Ask The Experts

Well & Water Testing

I have well water at my house. The water pressure was low so I tried to adjust the pressure switch, now my well pumps for only a few seconds and shuts off. How do I get things working right again?

Properly adjusting the pressure switch can be somewhat tricky because you don’t get immediate input telling you whether you have adjusted the pressure to the setting you want. In addition, you must adjust the pressure in the bladder type pressure tank to match the new setting or the system will not work properly.

The basic procedure for successful water pressure adjustment is to first locate the gauge and note the high and low pressure readings as the water is being used. Normal settings are typically either 30psi or 40psi at the cut-in pressure, which is the low pressure that causes the pump to turn on, and 50psi or 60psi at the cut-out pressure, which is the high pressure at which the pump shuts off. The differential between high and low pressure is usually about 20psi. To adjust, turn off the power to the pump. Take the plastic gray cover off the nearby pressure switch. There will be a large spring and a small spring. The larger spring pushes against the water in the system, so turning the nut on this spring clockwise tightens the spring, thus increasing the pressure. The smaller spring adjusts the differential between the high and low pressure. It shouldn’t be necessary to adjust this, but if a decrease in the difference between high and low pressure is desired, tighten this spring. After making modest adjustments, run the water and watch the gauge to see if the gauge now registers the desired new pressures. Next, the air pressure in the tank should be adjusted. To do this, turn off the pump and drain the water. Use a tire gauge at the air valve fitting, usually on the top of the tank, to determine the pressure. Use an air compressor to add air to bring the pressure to 2psi lower than the new low pressure reading at the water pressure gauge. Then turn the water back on.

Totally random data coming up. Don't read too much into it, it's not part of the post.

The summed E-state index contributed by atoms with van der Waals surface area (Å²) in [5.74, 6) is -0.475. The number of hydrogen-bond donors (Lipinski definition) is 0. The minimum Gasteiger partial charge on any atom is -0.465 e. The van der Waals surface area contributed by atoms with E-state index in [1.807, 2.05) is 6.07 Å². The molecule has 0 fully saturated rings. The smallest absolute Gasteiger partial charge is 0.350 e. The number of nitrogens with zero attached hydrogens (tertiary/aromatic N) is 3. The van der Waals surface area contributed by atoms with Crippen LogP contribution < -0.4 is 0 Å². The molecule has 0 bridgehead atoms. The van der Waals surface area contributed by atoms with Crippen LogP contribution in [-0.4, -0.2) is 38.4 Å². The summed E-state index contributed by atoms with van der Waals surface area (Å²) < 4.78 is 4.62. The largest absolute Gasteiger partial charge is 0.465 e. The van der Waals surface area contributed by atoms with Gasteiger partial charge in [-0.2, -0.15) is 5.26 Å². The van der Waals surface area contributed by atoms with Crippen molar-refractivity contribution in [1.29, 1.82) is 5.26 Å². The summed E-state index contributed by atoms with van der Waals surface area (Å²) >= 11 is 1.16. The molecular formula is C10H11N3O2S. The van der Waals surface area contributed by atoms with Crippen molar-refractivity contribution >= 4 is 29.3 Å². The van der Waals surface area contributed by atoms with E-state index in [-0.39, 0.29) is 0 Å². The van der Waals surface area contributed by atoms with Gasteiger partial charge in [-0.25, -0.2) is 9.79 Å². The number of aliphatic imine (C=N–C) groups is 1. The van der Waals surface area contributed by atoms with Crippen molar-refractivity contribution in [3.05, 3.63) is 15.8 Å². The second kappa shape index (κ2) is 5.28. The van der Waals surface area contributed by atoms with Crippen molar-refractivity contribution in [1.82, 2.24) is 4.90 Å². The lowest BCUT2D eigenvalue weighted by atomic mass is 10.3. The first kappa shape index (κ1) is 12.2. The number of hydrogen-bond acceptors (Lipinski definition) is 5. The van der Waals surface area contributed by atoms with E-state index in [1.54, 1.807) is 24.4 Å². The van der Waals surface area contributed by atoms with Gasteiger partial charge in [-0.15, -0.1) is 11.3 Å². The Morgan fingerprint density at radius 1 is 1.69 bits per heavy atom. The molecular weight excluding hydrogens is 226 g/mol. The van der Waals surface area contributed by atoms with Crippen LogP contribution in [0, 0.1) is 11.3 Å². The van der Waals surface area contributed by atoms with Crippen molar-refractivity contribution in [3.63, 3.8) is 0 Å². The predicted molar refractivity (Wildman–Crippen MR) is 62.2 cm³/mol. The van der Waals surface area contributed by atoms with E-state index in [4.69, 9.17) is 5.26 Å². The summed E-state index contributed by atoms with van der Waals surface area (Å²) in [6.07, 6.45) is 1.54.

In your case, since your pressure settings are now apparently way out of normal range and causing a malfunctioning system, you may be better off just buying a new pressure switch with higher standard settings. They are inexpensive and very easy to install. Just don’t forget to increase the pressure in the tank to correspond to the new low water pressure reading.

My well failed a bacteria test. Could you give me some guidance on chlorinating the well?